I’ll admit from the outset that I’m kind of breaking my own rules with this next post, by going outside of the 80’s and 90’s in choosing things to write about. But I get the feeling that the topic of this week’s post is quite possibly the best, most underrated N64 game out there. As already alluded to, the Legend of Zelda: Ocarina of Time (OOT) is one of the most highly regarded video games of history. It’s got everything: great story, stunning landscapes, a fantastic soundtrack and utterly memorable foes to slash your way through. The next entry to the Zelda franchise was released in 2000, 2 years after OOT, to similar, if not somewhat muted, critical praise. Yet in certain respects, The Legend of Zelda: Majora’s Mask by far exceeds OOT both in terms of story, content and gameplay.

The game is a direct sequel of OOT, seeing players take the helm of (surprise, surprise!) the Hero of Time, Link. Following the defeat of Ganondorf, Link leaves Hyrule on a personal quest with his horse, Epona, ‘in search of a beloved and invaluable friend’ (presumably Navi, Link’s fairy sidekick from OOT). On his journey, he encounters a mischievous Skull Kid, who is wearing a mysterious mask. Luring Link away by taking his horse, the Skull Kid leaves Link stranded in the body of Deku Scrub in the land of Termina, a place that is eerily familiar to Hyrule, but cursed with a terrible fate; after three days, the moon will collapse into Termina, obliterating the entire world. By utilising the power of masks, and the time-travelling capabilities of the Ocarina of Time (entrusted to him by Zelda), Link must set out to stop this fate from coming to pass…and to uncover the evil behind the Skull Kid’s mask.

What sets this Zelda game out from all of the others is that, despite the fact you only have three days (an in-game day equating to roughly 54 minutes real time) in which to save Termina, Link can always revert back to the very first day and ‘start again’, as it were. Key items, such as dungeon prizes and Link’ weaponry, are always preserved when this happens, negating the need to replay through large chunks of the game. Time also plays an important part in certain character’s schedules, with potential conversation opportunities only have a short window during each day. The game is also by far and large the darkest iteration of the series, with the story reflecting this. Themes such as lost friendship, love and depression helps to mark the game out as the most mature Zelda game to date.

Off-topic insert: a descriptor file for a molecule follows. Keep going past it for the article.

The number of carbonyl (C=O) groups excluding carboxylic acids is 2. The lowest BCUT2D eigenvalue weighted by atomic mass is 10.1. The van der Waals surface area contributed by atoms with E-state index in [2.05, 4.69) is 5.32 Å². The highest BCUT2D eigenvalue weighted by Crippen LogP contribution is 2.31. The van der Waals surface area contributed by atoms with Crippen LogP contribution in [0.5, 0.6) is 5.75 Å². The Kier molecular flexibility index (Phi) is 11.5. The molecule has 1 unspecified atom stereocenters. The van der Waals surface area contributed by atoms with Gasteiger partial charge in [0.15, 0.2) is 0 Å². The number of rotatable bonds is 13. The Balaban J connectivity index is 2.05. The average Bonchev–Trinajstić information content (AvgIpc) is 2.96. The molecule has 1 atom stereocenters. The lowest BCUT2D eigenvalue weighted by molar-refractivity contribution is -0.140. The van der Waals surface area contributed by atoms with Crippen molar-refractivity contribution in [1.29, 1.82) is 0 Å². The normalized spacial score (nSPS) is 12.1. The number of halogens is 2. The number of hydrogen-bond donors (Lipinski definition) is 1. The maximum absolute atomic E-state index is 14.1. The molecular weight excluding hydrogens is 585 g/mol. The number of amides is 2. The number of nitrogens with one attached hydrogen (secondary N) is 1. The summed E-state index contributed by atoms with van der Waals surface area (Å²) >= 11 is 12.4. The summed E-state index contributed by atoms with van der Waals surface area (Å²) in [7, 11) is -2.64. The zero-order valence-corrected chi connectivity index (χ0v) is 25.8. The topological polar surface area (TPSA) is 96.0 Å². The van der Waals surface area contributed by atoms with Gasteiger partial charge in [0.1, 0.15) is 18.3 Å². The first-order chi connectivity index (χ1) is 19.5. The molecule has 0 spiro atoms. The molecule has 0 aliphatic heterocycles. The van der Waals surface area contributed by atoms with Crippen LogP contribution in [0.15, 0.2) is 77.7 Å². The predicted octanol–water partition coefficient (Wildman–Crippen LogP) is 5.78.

One of the great new additions is a number of side-quests that Link can undertake. A handy booklet keeps track of all the available quests, and also indicates the time(s) in which important parts of their resolution can be attempted. What’s even better is that nothing is missable; simply play the ‘Song of Time’ to return to Day 1 an you can reattempt any and all side-quest at your pleasure. There is also a very long side-quest which sees Link attempting to bring back together two separated lovers. I won’t spoil the details, but can say with certainty that its one of the best side-quests to have ever graced a Zelda game, if not any game ever. It’s just the same that the reward is really shit. Still, for those aiming for 100% – and to get their hands on one of the game’s best masks – playing through the entire quest line is essential.